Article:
Delhi: Durga Puja's capital shift celebrates 100 years

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SummaryBengali families have the colonial rulers to thank for suggesting that they hold Puja celebrations.

its senior members.

“Everyone is so busy these days that we don’t have that much time to prepare for the Puja. Most of the senior members of the samity take some days off to put the programme together, but, even then, the number of plays have gone down. We have also started calling bands and artistes from Bengal to perform,” Sengupta says.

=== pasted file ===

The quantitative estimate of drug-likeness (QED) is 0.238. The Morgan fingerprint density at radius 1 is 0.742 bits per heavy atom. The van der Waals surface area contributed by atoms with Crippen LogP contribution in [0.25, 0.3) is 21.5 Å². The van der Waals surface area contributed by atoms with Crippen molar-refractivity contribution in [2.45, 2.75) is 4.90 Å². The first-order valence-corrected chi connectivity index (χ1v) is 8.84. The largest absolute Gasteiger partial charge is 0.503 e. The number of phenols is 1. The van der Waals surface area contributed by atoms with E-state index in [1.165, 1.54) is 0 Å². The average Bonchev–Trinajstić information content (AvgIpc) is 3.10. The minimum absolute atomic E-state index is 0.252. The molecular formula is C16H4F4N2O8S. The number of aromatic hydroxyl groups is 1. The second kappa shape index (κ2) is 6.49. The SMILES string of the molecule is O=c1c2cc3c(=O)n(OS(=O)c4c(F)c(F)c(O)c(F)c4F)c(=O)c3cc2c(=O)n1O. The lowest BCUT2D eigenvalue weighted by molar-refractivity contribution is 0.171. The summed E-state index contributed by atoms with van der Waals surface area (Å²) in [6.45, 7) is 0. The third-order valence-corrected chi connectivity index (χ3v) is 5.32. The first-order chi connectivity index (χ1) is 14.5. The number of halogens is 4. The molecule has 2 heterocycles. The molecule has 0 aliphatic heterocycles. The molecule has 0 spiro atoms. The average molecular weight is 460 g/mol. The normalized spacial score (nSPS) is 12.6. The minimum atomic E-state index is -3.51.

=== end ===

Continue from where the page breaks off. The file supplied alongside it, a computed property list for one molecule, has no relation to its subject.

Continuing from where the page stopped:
And while some may wonder about the the contribution of today’s youth to the Puja, Sengupta insists that the youth still take part in the Puja, distribution of the bhog and organisation of competitions.

Even though they are expecting a footfall of 2 lakh people this year, the members claim that they have not let commercialisation seep in. “It’s not like in Calcutta where pandals compete with each other. In fact, I know so many Bengalis in Calcutta who go for a vacation during the Puja because that is the longest holiday they get,” Brahmo says.

“We still follow some strict dos and don’ts — the samity member in charge of the Puja cannot eat non-vegetarian food and has to fast. He cannot have any leather on him and has to wear dhoti.”

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